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Twitter Pledges 'New Rules' on Hate, Abuse After Boycott

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Twitter Pledges 'New Rules' on Hate, Abuse After Boycott

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Twitter CEO Jack Dorsey late Friday promised "new rules" governing users of the social media platform after a storm of protest that included a boycott by women.

The tech boss admitted in a thread that Twitter was "still not doing enough" to stop "voices being silenced … every day."

He said a crackdown on "unwanted sexual advances, non-consensual nudity, hate symbols, violent groups, and tweets that glorifies [sic] violence" would "start rolling out in the next few weeks," adding: "More to share next week."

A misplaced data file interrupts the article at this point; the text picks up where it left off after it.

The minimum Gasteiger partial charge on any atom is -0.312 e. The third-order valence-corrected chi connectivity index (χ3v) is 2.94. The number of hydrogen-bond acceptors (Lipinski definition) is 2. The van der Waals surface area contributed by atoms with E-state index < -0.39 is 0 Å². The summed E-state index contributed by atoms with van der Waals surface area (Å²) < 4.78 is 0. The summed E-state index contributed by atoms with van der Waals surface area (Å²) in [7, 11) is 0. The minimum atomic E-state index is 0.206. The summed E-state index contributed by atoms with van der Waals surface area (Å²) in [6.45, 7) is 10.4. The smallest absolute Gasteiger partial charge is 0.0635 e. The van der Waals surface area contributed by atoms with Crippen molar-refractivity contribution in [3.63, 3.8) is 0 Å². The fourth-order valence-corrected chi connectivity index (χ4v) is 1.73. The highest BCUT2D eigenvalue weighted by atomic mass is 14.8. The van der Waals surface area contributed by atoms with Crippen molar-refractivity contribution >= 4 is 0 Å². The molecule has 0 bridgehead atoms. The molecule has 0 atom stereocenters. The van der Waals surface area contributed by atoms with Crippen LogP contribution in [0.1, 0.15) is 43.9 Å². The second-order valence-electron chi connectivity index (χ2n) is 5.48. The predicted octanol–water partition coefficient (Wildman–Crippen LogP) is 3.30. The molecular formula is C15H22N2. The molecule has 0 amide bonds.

"We've been working intensely over the past few months and focused today on making some critical decisions," Dorsey said. "We decided to take a more aggressive stance in our rules and how we enforce them."

Related: Could Ex-Twitter CEO Have Changed the Way Trump Tweets?

Tighter controls on content posted to Twitter and other platforms including Facebook and Instagram have been demanded as users complain of sexual harassment and amid fears foreign governments have used social media to influence the outcome of U.S. elections.

On Friday, actress Rose McGowan was among women boycotting Twitter in a protest over the temporary shutdown of her account hours after she made allegations of systemic sexual abuse in Hollywood, including against Harvey Weinstein.

"We prioritized this in 2016," Dorsey said. "We updated our policies and increased the size of our teams. It wasn't enough."

He also retweeted Twitter employee, Bo Han, who wrote: "We will be better. We need to be better."

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